Tuesday, July 9th, 2024

'Guys are burnt out'

Celina Firefighters: We need help, need it soon

By William Kincaid
Photo by Paige Sutter/The Daily Standard

Celina Fire Chief Joel Lange talks about the issues faced by an understaffed, deeply strained fire department.

CELINA - Fire Chief Joel Lange fought back tears as he described the plight of the Celina Fire Department and the little he says it has to offer potential recruits during a jam-packed safety services commitee meeting held before Monday night's regular city council meeting.

City councilors, in turn, indicated they have a better understanding of what Lange and his full-time firefighters/emergency medical services personnel are going through.

However, they provided no immediate solutions, other than an amended agreement with the firefighters' union they passed as an emergency measure that will allow candidates without EMT credentials to work for the city as they undergo training and eventual certification.

At present, the fire department has 13 full-time members, including Lange, four short of a normal roster, Lange said. Just the other day, Lange said the department was running a three-man shift, adding that it had an "eerie feel."

Typically, only four firefighters are responding to each fire.

"I think for a typical two-story structure fire, you should be responding with like 16 people, which again, that's a super large amount and we'll never get to that point," he said. "But all these big cities, they got 30, 40 people showing up to their house fires and we've got four."

Paramedic staffing levels are troubling as well.

"We are down to three paramedics a shift," he said. "Actually, two shifts will have two paramedics here soon."

Fire departments in Celina, Wapakoneta, Van Wert and even Lima and Sidney, Lange said, are all in the same situation as they jockey for desperately needed personnel.

Celina needs to find a way to stand out from the pack, he said. At issue are wages, poor working conditions, an inadequate fire station and callback duties, Lange pointed out.

Firefighters work 24-hour shifts and are supposed to be off for 48 hours but often are called in to help man runs, keeping them away from their families and any sense of normalcy.

What Celina has to offer candidates is a family atmosphere - and even that is compromised at the moment.

"It's a family, and right now we're getting broke up. It just weighs on you. But that's what we offer them because we don't have a whole lot else to offer," he said.

Compounding the situation is a big age gap among personnel, Lange said. There's firefighters with little experience, and another who's been with the department for 30 years. Some personnel will be retiring in the next few years.

"It's bad, guys. Like, we got a huge gap. So we're going to have shifts of guys who have one, two years experience," Lange said.

Photo by Paige Sutter/The Daily Standard

Celina City Council member Eric Clausen, right, speaks at Monday's safety services committee meeting.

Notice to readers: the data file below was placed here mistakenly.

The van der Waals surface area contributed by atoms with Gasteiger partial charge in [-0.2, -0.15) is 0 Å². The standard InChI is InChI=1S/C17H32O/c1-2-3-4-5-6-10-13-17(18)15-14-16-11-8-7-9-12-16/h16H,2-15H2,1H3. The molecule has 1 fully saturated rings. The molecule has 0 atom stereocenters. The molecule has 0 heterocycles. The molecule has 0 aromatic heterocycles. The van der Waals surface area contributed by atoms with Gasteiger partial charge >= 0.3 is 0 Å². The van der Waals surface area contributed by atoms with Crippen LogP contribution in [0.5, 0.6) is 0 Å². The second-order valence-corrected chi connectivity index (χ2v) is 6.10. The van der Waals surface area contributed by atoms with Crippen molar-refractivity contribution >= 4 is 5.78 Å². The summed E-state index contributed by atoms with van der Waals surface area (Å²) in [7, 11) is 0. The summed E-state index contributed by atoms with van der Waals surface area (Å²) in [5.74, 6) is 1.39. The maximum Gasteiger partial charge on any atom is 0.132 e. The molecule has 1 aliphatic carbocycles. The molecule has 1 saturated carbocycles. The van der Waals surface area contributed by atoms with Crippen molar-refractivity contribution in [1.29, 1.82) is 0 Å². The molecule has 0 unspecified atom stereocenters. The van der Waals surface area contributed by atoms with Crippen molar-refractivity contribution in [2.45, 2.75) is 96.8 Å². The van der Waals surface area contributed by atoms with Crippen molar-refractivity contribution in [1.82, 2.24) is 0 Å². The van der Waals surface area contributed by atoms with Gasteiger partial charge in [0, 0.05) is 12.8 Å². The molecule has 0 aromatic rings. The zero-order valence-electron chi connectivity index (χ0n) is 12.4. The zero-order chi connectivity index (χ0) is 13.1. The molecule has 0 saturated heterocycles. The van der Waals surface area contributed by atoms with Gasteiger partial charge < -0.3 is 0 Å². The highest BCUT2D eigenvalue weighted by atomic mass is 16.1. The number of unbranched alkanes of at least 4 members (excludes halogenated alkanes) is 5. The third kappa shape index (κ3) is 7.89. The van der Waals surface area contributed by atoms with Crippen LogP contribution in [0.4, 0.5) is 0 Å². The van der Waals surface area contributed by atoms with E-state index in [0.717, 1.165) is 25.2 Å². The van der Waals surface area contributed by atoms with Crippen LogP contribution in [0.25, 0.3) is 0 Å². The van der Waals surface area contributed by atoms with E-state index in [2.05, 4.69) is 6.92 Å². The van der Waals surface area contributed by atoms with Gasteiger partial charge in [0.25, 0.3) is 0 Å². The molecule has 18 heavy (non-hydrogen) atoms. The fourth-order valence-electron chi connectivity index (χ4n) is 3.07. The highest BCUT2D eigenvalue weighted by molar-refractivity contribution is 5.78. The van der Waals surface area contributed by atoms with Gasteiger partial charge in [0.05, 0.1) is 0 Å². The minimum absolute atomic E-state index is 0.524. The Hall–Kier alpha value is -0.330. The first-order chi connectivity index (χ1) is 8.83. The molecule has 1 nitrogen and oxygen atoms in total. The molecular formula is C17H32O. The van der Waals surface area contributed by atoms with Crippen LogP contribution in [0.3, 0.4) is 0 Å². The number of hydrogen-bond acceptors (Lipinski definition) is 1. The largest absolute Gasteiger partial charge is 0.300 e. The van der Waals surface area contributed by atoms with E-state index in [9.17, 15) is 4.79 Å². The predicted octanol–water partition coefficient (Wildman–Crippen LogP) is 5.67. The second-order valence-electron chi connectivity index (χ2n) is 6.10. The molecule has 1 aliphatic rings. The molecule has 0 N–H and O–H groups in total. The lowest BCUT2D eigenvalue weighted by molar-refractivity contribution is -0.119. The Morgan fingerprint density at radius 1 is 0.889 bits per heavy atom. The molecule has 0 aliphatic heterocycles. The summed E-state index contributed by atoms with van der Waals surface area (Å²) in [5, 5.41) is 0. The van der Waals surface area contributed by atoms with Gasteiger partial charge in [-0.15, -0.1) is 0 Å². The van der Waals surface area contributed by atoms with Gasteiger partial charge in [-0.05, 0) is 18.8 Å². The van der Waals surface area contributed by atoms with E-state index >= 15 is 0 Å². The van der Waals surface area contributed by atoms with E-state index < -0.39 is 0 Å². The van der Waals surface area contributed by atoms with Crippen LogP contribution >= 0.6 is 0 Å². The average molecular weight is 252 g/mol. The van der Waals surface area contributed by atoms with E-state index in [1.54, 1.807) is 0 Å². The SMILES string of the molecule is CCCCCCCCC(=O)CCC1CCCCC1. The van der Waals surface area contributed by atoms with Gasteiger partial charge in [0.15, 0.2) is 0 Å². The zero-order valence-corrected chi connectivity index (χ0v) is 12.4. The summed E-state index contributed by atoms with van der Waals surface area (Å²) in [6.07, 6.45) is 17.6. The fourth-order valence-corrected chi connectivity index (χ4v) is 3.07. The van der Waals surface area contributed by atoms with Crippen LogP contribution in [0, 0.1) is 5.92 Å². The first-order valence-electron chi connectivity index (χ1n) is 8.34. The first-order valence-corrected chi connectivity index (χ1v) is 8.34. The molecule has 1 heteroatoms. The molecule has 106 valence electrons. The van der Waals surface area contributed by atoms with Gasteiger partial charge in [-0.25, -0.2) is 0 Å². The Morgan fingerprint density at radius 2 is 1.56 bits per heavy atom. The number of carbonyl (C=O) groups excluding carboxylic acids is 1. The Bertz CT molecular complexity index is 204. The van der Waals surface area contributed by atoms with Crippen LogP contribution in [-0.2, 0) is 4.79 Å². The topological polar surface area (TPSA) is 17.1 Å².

Councilman Thomas Sanford asked if more volunteer firefighters/EMS personnel would help alleviate the callback load.

"To be straight with you, right now we need people to work shift. That's our biggest struggle," Lange said. "We need to find full-time staff, we need to find full-time firefighter/paramedics. Volunteers would help, but I mean, ultimately we need shift coverage."

Even should the department recruit several volunteers, they would come at a cost because each set of fire gear carries a $4,500 price tag and needs replaced every decade, he pointed out.

It goes without saying the department is struggling to cover shifts.

"Guys are burnt out. We're working 48-hour shifts and then taking call-ins on the day off," Lange said.

The callback system is failing, Lange said in blunt terms.

"It's been failing for years and it's finally caught up to us," he said.

Being a rural area with limited resources and personnel, callback will almost always be a necessity, Lange said. The only way to reduce the burden would be to bring on more employees or establish a second fire station in town, he argued.

"Whatever we do is going to cost money," he said. "I think we need to be proactive. I don't want to sit here and just put a Band-Aid on it. I know you guys feel the same way. This is a serious issue and I know you guys recognize that."

Councilors mulled various way to ameliorate the department's predicament, including contracting public relations and/or marketing services to combat the negative comments made about Celina online and elsewhere and hiring a firm to search for candidates throughout the country.

Mayor Jeff Hazel noted that a feasibility study will determine how to proceed with a fire department upgrade/expansion. There was also talk of creating a cadet program to lure young people into the profession.

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Councilman Matt Gray said city officials need to research nepotism laws to see if there's any wiggle room for members of the same families to work together at the fire department.

"That would be some of our best recruiting tools is to bring in the family members and try to make it more of a family member organization," he said. "But we also need other people to step up in the community."

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